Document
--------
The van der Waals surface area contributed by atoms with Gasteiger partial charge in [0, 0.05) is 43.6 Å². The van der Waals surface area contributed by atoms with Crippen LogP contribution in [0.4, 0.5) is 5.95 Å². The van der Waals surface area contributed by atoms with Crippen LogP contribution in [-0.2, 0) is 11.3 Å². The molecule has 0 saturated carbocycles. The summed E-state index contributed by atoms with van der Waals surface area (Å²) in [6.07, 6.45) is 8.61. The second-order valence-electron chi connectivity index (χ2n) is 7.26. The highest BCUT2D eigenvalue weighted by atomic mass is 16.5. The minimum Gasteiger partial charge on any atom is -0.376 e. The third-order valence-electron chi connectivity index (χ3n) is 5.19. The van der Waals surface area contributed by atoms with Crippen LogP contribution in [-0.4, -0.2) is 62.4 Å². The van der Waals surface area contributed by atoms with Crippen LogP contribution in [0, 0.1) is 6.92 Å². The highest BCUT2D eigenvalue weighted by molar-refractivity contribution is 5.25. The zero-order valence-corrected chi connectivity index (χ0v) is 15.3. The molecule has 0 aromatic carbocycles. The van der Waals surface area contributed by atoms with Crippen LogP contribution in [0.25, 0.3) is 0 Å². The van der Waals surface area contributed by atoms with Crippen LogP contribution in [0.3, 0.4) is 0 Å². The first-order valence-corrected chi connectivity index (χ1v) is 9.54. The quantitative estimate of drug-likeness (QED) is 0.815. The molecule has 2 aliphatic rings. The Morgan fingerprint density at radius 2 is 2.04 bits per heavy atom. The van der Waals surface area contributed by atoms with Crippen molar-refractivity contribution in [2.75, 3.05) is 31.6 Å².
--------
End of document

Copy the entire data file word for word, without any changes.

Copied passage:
The van der Waals surface area contributed by atoms with Gasteiger partial charge in [0, 0.05) is 43.6 Å². The van der Waals surface area contributed by atoms with Crippen LogP contribution in [0.4, 0.5) is 5.95 Å². The van der Waals surface area contributed by atoms with Crippen LogP contribution in [-0.2, 0) is 11.3 Å². The molecule has 0 saturated carbocycles. The summed E-state index contributed by atoms with van der Waals surface area (Å²) in [6.07, 6.45) is 8.61. The second-order valence-electron chi connectivity index (χ2n) is 7.26. The highest BCUT2D eigenvalue weighted by atomic mass is 16.5. The minimum Gasteiger partial charge on any atom is -0.376 e. The third-order valence-electron chi connectivity index (χ3n) is 5.19. The van der Waals surface area contributed by atoms with Crippen LogP contribution in [-0.4, -0.2) is 62.4 Å². The van der Waals surface area contributed by atoms with Crippen LogP contribution in [0, 0.1) is 6.92 Å². The highest BCUT2D eigenvalue weighted by molar-refractivity contribution is 5.25. The zero-order valence-corrected chi connectivity index (χ0v) is 15.3. The molecule has 0 aromatic carbocycles. The van der Waals surface area contributed by atoms with Crippen LogP contribution in [0.25, 0.3) is 0 Å². The van der Waals surface area contributed by atoms with Crippen LogP contribution in [0.3, 0.4) is 0 Å². The first-order valence-corrected chi connectivity index (χ1v) is 9.54. The quantitative estimate of drug-likeness (QED) is 0.815. The molecule has 2 aliphatic rings. The Morgan fingerprint density at radius 2 is 2.04 bits per heavy atom. The van der Waals surface area contributed by atoms with Crippen molar-refractivity contribution in [2.75, 3.05) is 31.6 Å².